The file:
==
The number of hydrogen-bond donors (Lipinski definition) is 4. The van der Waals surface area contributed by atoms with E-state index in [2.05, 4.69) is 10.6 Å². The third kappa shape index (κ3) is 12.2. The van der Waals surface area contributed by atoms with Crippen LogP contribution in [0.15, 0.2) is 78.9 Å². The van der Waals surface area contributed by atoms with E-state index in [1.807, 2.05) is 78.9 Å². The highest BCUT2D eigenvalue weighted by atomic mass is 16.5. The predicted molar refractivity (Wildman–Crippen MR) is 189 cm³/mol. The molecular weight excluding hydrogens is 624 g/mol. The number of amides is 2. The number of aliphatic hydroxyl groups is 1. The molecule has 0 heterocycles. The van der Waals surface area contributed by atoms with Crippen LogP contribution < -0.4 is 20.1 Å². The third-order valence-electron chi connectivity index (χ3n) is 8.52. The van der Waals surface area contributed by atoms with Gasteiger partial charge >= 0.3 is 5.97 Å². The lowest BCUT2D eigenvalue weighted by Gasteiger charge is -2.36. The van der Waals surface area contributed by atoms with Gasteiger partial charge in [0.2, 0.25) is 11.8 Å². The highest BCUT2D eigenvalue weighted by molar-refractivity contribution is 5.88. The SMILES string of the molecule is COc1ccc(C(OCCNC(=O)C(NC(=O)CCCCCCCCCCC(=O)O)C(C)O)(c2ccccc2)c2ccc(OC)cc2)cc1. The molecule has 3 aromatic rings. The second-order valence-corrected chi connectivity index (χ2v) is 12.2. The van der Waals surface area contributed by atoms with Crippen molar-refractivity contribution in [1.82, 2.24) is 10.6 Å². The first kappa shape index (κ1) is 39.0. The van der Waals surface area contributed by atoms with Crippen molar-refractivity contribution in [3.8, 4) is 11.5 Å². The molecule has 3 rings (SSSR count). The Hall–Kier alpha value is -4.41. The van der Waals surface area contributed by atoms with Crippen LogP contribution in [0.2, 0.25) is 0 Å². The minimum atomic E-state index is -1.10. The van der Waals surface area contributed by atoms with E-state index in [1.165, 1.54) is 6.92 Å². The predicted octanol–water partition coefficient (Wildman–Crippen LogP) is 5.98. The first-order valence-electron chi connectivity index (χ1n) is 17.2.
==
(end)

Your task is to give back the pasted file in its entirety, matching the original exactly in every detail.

The number of hydrogen-bond donors (Lipinski definition) is 4. The van der Waals surface area contributed by atoms with E-state index in [2.05, 4.69) is 10.6 Å². The third kappa shape index (κ3) is 12.2. The van der Waals surface area contributed by atoms with Crippen LogP contribution in [0.15, 0.2) is 78.9 Å². The van der Waals surface area contributed by atoms with E-state index in [1.807, 2.05) is 78.9 Å². The highest BCUT2D eigenvalue weighted by atomic mass is 16.5. The predicted molar refractivity (Wildman–Crippen MR) is 189 cm³/mol. The molecular weight excluding hydrogens is 624 g/mol. The number of amides is 2. The number of aliphatic hydroxyl groups is 1. The molecule has 0 heterocycles. The van der Waals surface area contributed by atoms with Crippen LogP contribution < -0.4 is 20.1 Å². The third-order valence-electron chi connectivity index (χ3n) is 8.52. The van der Waals surface area contributed by atoms with Gasteiger partial charge >= 0.3 is 5.97 Å². The lowest BCUT2D eigenvalue weighted by Gasteiger charge is -2.36. The van der Waals surface area contributed by atoms with Gasteiger partial charge in [0.2, 0.25) is 11.8 Å². The highest BCUT2D eigenvalue weighted by molar-refractivity contribution is 5.88. The SMILES string of the molecule is COc1ccc(C(OCCNC(=O)C(NC(=O)CCCCCCCCCCC(=O)O)C(C)O)(c2ccccc2)c2ccc(OC)cc2)cc1. The molecule has 3 aromatic rings. The second-order valence-corrected chi connectivity index (χ2v) is 12.2. The van der Waals surface area contributed by atoms with Crippen molar-refractivity contribution in [1.82, 2.24) is 10.6 Å². The first kappa shape index (κ1) is 39.0. The van der Waals surface area contributed by atoms with Crippen molar-refractivity contribution in [3.8, 4) is 11.5 Å². The molecule has 3 rings (SSSR count). The Hall–Kier alpha value is -4.41. The van der Waals surface area contributed by atoms with Crippen LogP contribution in [0.2, 0.25) is 0 Å². The minimum atomic E-state index is -1.10. The van der Waals surface area contributed by atoms with E-state index in [1.165, 1.54) is 6.92 Å². The predicted octanol–water partition coefficient (Wildman–Crippen LogP) is 5.98. The first-order valence-electron chi connectivity index (χ1n) is 17.2.